I rode my bike to work today. I only live about a mile from Hatch. I was riding on the sidewalk because I am not a strong enough rider to take these hills, and about 2 blocks from the show I turn my wheel a little at the crosswalk and slid on a patch of ice. Down I went. A few blocks down a man standing outside said that he gave me a 2 for the fall. I told him I will try harder next time. My first adult bike injury! YEAH!
If there is one project in Hatch's archives that I would like to have a copy of or do a re-strike of, it would have to be some of the work done for the Kentucky State Fair. I remember seeing some of these posters when I was younger and loving them even though I had no education in printmaking at the time. As interns we get to keep a copy of any work we do, as well as get something like 10 prints from around the shop.
This is Maow. He is one of the famous "Hatch Cats". I thought he was dead or something because the last time I visited everyone kept talking about Huey, the other Hatch Cat, and about a dog they were rehabilitating. No one mentioned Maow.
The Hatch Show Print neon sign from the inside.
This is the pile of boards with works in progress. There are two piles kind of like it that us interns get to spend hours putting away. Everything must be deconstructed into its separate blocks and then put back into its corresponding drawer. There are a LOT of letters and images. For example: in addition to having cabinets for all the different fonts, and sizes of fonts, there is also a shelf for "Random" and a shelf for "Miscellaneous"...It doesn't get confusing at all.
There are a lot of little hidden secrets around the shop like these. One of the Vandercook presses has a picture of Wolf Blitzer on it. The fridge has drawings all over it, and a lot of drawings, and cut-outs are scattered all over the place.
Posters from previous jobs are all over the walls.
One of the Vandercook presses.
More posters. Below the posters are cabinets and shelves full of different type, and images of various sizes.
Hatch Magager Jim Sheraden uses old images and type to produce these monoprint works.
Texas intern David stands in front of shelves of type and images.

After work we went to the Flying Saucer and had some beers. If in Nashville I recommend the Yazoo Dos Perros. By this time it had gotten darker and colder. I am getting used to it, but I still can't wait for it to warm up.

Saturday, February 13, 2010

Letterpress is Everywhere.

What a Difference a Day Makes

Today I woke up freezing in my new home in Nashville, TN. For the most part I still felt the way I felt on my first day. I got dressed and made a list of supplies to get at Target. On the way I got lost and found a Kroger too. I stopped by Target 1st, and bought a lint roller, a pot to cook pasta, a strainer, another comforter to prevent freezing, 3 quarts of oil, some underwear, and a light bulb. I spent around $100.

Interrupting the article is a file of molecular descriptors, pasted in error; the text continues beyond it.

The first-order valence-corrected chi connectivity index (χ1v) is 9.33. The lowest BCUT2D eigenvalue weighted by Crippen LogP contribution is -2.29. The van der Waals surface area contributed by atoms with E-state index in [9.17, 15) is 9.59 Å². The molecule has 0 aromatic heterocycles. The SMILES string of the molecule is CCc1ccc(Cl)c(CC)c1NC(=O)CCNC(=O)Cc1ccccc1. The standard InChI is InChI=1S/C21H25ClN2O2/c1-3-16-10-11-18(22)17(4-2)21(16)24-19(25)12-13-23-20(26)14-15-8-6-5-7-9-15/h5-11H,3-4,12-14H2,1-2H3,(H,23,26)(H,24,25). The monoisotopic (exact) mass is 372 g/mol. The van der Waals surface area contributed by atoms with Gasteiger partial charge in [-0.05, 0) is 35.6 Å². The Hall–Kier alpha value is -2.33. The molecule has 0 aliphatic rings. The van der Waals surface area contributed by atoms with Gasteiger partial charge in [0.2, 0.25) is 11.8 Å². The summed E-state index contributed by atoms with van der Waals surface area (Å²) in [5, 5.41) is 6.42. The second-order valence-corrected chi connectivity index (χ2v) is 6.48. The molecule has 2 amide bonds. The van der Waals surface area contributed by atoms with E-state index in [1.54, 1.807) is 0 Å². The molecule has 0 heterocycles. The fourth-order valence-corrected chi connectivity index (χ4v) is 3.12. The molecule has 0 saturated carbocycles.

Next I went to Kroger to take care of my food situation. I bought a ton of noodle dinners, a ton of Chef Boyardee(sp?) pastas, a ton of yogurt, granola juice, lunch sized Pringles, 3 frozen pizza's and plastic containers to keep leftovers in. I got back and watched 40 Year Old Virgin. At this point, it is near 2PM and I have yet to see my roommate.

Harry the intern texts me. We meet at my place trek a few blocks south through the Vanderbilt campus to a coffee shop called Fido's. It is a cool place, really big and busy. The hot chocolate I ordered had a wait time of 10-15 minutes. After that I tell him that there is a hookah bar over by my house. We wander around because I was unsure of where it was located. When we can't find it, we go back to my apt. where we discover that it was actually a block from my house and not the mile in the other direction that I originally thought. We smoke cola flavored hookah until both of us get sick, after that, Harry leaves because another intern, David, is meeting him at his place because he is crashing there until he finds housing.

I go home and watch a House marathon, and cook a Red Baron Pizza I bought today. Around 8PM I decide that I am going to go next door to the F.Y.E. and look through their $9.99 cd sale. As I am leaving I see my roommate for the first time today. He walks in as I am going out. I tell him I am heading next door, he says he is about to leave again.

When I first moved in I thought it might be weird to live with a stranger. I thought our personalities might clash, or I thought we would eventually become pretty good friends and maybe hang out sometimes. So far neither have happened because he is never home. This is okay with me too. Its like this is my own place, or at the very least, I don't have to worry about stepping on toes.

At the record store, I find Edward Sharp and the Magnetic Zero's "Up From Below", Phoenix "United", Broken Social Scene "Feel Good Lost", and Dr. Katz Season 1.
It's nice to be able to get a good deal on all of these CD's and DVD's, but it sucks because there is no one here to enjoy them with me.

I sit down to watch more House and look to see if SNL is on. It looks like it isn't because of the Olympics. Harry calls right before I watch Burn Notice and says that he, and David are riding their bikes in the area. They stop by and we talk for a minute and get introduce everyone to everyone else. Then we go get food. The pizza and sub places next door are closed because it is now 11PM. So instead we head to Papa John's a block away and get a pizza to go.